Striving Toward Dr. King’s Beloved Community

Dr. Martin Luther King Jr. often spoke of the “Beloved Community.” As described by The King Center, the memorial resource center and institution founded by Coretta Scott King:

“Dr. King’s Beloved Community is a global vision in which all people can share in the wealth of the earth. In the Beloved Community, poverty, hunger and homelessness will not be tolerated because international standards of human decency will not allow it. Racism and all forms of discrimination, bigotry and prejudice will be replaced by an all-inclusive spirit of sisterhood and brotherhood.”

Photo of Martin Luther King Jr Memorial in Washington DC

This was not a vision of an idealistic utopia, but a very real future that lies within our grasp as humans, provided everyone believes in it. But belief alone won’t be enough to make it take shape—it will take the hard work, passion and dedication of every one of us to ground ourselves in truths, find our lane and get to work.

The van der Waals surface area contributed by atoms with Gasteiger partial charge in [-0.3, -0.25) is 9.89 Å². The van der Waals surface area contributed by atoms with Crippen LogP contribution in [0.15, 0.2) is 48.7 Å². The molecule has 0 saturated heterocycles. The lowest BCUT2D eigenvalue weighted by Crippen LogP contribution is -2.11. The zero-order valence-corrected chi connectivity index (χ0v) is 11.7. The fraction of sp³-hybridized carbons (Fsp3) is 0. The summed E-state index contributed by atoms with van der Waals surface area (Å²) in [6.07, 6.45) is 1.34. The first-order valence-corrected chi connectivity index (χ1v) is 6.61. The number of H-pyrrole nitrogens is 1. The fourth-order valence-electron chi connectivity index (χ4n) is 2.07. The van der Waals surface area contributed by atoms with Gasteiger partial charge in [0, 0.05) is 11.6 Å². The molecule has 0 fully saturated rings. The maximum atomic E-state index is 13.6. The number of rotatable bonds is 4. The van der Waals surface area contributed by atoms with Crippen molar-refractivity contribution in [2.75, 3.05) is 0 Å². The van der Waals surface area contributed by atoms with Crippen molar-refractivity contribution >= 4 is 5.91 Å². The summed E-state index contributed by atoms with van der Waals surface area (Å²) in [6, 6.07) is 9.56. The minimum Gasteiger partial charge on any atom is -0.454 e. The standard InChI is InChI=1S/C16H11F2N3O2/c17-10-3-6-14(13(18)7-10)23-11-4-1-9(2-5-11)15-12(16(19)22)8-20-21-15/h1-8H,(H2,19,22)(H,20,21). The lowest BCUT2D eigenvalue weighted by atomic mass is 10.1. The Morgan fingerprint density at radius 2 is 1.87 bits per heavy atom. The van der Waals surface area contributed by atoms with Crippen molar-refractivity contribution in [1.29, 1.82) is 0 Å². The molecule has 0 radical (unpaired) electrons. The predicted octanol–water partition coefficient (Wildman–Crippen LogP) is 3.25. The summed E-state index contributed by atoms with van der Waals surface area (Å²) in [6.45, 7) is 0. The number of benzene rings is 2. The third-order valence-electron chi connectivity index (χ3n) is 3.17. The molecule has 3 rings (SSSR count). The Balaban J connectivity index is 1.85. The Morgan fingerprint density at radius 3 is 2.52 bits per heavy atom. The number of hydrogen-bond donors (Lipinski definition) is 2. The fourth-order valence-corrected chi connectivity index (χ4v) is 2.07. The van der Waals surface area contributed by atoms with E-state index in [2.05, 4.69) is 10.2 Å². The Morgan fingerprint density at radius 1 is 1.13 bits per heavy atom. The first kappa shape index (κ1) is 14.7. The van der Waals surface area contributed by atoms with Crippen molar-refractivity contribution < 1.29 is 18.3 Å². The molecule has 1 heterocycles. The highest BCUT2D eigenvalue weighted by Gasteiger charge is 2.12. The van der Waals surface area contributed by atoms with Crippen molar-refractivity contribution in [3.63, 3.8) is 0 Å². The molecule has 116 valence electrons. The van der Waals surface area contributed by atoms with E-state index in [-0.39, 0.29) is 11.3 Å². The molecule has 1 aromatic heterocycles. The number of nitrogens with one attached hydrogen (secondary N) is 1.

For this year’s Martin Luther King Day, we encouraged our Ketchum colleagues to spend time revisiting his iconic “I Have a Dream” speech, which was delivered on the steps of the Lincoln Memorial nearly six decades ago. So much has changed during that time, and yet not nearly enough. While the racial reckoning we’re seeing unfold in America—addressing this country’s dark history of systemic racism, oppression and exclusion—is a wakeup call to some, many have been fighting for change long before last summer. In an effort to internalize Dr. King’s vision and spark action, we urged our colleagues, including those coordinating DE&I initiatives in our local offices, to think not only about how the past has led to the present, but about how we can move from the present to the future that King envisioned. So we asked the question: What is your vision and hope for the Beloved Community today?

The answers they provided filled me with gratitude to be working with such an honest, open and committed group of people, and hope for what we can build together—because it will take all of us. I hope they inspire you too.